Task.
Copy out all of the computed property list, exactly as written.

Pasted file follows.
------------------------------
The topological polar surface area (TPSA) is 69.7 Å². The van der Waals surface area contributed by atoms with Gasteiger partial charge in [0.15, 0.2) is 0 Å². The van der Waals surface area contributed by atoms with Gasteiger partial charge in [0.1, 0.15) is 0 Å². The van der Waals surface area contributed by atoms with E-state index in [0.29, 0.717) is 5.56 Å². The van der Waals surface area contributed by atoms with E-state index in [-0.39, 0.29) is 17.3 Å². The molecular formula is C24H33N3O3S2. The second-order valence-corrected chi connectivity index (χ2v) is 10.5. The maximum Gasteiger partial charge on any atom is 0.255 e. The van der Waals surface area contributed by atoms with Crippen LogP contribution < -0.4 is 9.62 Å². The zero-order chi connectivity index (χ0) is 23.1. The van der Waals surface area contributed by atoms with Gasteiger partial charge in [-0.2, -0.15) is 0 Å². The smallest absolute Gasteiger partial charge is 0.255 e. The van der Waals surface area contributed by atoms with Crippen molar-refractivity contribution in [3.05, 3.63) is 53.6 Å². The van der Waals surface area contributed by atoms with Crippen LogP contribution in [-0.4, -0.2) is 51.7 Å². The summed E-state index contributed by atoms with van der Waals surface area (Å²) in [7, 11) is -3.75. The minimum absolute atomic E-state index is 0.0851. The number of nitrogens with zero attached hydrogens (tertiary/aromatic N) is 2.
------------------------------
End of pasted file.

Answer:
The topological polar surface area (TPSA) is 69.7 Å². The van der Waals surface area contributed by atoms with Gasteiger partial charge in [0.15, 0.2) is 0 Å². The van der Waals surface area contributed by atoms with Gasteiger partial charge in [0.1, 0.15) is 0 Å². The van der Waals surface area contributed by atoms with E-state index in [0.29, 0.717) is 5.56 Å². The van der Waals surface area contributed by atoms with E-state index in [-0.39, 0.29) is 17.3 Å². The molecular formula is C24H33N3O3S2. The second-order valence-corrected chi connectivity index (χ2v) is 10.5. The maximum Gasteiger partial charge on any atom is 0.255 e. The van der Waals surface area contributed by atoms with Crippen LogP contribution < -0.4 is 9.62 Å². The zero-order chi connectivity index (χ0) is 23.1. The van der Waals surface area contributed by atoms with Gasteiger partial charge in [-0.2, -0.15) is 0 Å². The smallest absolute Gasteiger partial charge is 0.255 e. The van der Waals surface area contributed by atoms with Crippen molar-refractivity contribution in [3.05, 3.63) is 53.6 Å². The van der Waals surface area contributed by atoms with Crippen LogP contribution in [-0.4, -0.2) is 51.7 Å². The summed E-state index contributed by atoms with van der Waals surface area (Å²) in [7, 11) is -3.75. The minimum absolute atomic E-state index is 0.0851. The number of nitrogens with zero attached hydrogens (tertiary/aromatic N) is 2.